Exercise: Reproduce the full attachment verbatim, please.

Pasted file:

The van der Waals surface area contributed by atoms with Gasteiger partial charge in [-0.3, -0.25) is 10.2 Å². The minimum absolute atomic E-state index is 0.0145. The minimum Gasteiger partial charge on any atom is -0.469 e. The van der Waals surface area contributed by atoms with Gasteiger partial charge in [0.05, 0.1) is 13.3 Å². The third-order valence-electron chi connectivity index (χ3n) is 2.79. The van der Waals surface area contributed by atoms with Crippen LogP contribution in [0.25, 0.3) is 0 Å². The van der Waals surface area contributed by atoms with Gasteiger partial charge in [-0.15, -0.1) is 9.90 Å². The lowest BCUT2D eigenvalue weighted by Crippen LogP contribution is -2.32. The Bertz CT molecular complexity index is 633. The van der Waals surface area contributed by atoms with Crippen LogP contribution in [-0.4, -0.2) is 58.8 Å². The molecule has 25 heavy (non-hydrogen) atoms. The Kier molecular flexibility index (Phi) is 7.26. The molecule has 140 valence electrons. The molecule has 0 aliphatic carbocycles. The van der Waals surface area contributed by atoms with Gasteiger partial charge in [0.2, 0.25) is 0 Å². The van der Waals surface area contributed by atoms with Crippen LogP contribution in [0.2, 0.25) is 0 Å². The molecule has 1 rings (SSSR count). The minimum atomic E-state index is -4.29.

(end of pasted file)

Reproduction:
The van der Waals surface area contributed by atoms with Gasteiger partial charge in [-0.3, -0.25) is 10.2 Å². The minimum absolute atomic E-state index is 0.0145. The minimum Gasteiger partial charge on any atom is -0.469 e. The van der Waals surface area contributed by atoms with Gasteiger partial charge in [0.05, 0.1) is 13.3 Å². The third-order valence-electron chi connectivity index (χ3n) is 2.79. The van der Waals surface area contributed by atoms with Crippen LogP contribution in [0.25, 0.3) is 0 Å². The van der Waals surface area contributed by atoms with Gasteiger partial charge in [-0.15, -0.1) is 9.90 Å². The lowest BCUT2D eigenvalue weighted by Crippen LogP contribution is -2.32. The Bertz CT molecular complexity index is 633. The van der Waals surface area contributed by atoms with Crippen LogP contribution in [-0.4, -0.2) is 58.8 Å². The molecule has 25 heavy (non-hydrogen) atoms. The Kier molecular flexibility index (Phi) is 7.26. The molecule has 140 valence electrons. The molecule has 0 aliphatic carbocycles. The van der Waals surface area contributed by atoms with Gasteiger partial charge in [0.2, 0.25) is 0 Å². The van der Waals surface area contributed by atoms with Crippen LogP contribution in [0.2, 0.25) is 0 Å². The molecule has 1 rings (SSSR count). The minimum atomic E-state index is -4.29.